Museum tries to attract adults with x-rated science

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The Independent Online

The world's first adult-only science museum opened its doors to the public yesterday with a promise to lift all taboos on the most sensitive issues in science.

Death, sex, pain, pleasure, torture and suicide are just some of the subjects that the Science Museum's Dana Centre in London will tackle as part of its X-rated mission to bring the most controversial themes in science to life. Only those aged 18 and older will be allowed into the centre to allow a full-frontal assault on everything from the science of the orgasm to the nature of death.

Lindsay Sharp, the first director of the £10m centre, housed in the Science Museum's new Wellcome Wolfson Building in South Kensington, London, said: "I don't think there's any subject we'll not deal with." The centre is a collaboration between the British Association for the Advancement of Science and the European Dana Alliance for the Brain, after which it is named. The building was paid for by the Wellcome Trust, the Wolfson Foundation, the Dana Foundation and the Garfield Weston Foundation; all research charities.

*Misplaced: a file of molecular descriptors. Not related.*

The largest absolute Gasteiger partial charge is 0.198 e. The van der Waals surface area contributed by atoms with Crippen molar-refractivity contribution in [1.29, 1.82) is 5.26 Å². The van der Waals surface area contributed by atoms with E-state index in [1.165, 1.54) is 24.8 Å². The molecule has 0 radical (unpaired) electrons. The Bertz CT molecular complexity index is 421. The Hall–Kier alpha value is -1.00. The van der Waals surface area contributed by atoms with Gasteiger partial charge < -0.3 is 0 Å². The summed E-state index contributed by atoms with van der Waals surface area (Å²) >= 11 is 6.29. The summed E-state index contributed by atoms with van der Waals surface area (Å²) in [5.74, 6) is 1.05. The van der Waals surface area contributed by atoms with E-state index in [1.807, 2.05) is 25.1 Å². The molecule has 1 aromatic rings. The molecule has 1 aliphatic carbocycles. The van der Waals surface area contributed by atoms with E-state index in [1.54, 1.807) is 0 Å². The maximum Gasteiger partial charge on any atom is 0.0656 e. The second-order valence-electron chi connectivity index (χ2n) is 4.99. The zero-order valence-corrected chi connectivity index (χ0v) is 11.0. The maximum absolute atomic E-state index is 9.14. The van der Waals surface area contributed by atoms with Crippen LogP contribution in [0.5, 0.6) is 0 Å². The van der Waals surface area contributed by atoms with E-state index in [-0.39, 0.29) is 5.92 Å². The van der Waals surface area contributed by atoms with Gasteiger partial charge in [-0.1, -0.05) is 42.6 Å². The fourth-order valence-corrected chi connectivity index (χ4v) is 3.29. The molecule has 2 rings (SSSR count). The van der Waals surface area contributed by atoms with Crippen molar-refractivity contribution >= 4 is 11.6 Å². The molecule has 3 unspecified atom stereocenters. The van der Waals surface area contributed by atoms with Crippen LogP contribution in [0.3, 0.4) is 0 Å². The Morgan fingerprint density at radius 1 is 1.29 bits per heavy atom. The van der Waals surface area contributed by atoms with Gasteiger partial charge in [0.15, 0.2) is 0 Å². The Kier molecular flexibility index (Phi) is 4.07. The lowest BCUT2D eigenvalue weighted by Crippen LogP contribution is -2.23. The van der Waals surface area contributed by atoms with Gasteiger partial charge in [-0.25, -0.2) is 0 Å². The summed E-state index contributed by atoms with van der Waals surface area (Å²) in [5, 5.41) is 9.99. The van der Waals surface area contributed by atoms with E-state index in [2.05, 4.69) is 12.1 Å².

Dr Sharp said that the aim was an adult-entertainment centre where scientific discussions, performance and art were in a single venue. A licensed bar in the centre gives it the legal right to control admissions. "We want to be a sort of ICA [Institute of Contemporary Arts] for science," he said. "The arts have been sexier than science for centuries."

The centre will feature myriad subjects, from stand-up comics debunking science myths to a live internet link with a team of American heart surgeons as they do a bypass.

Dr Sharp, who experienced avant-garde science exhibitions while with museums in Canada, said conventional approaches to science museumsfailed in terms of attracting older teenagers and young adults. "We lose them at 16 and we need to think of ways of getting this age group and older interested," he said. "That's why we've created the Dana Centre. It's a pub, it's a restaurant, it's a café, it's a ... studio."

Dr Sharp said the centre intended to show that science could not offer all the answers but trying to find out could be "bloody good fun". He said: "We're going to be mainly a night-time venue. But we're also likely to be a drop-in place where there's good coffee."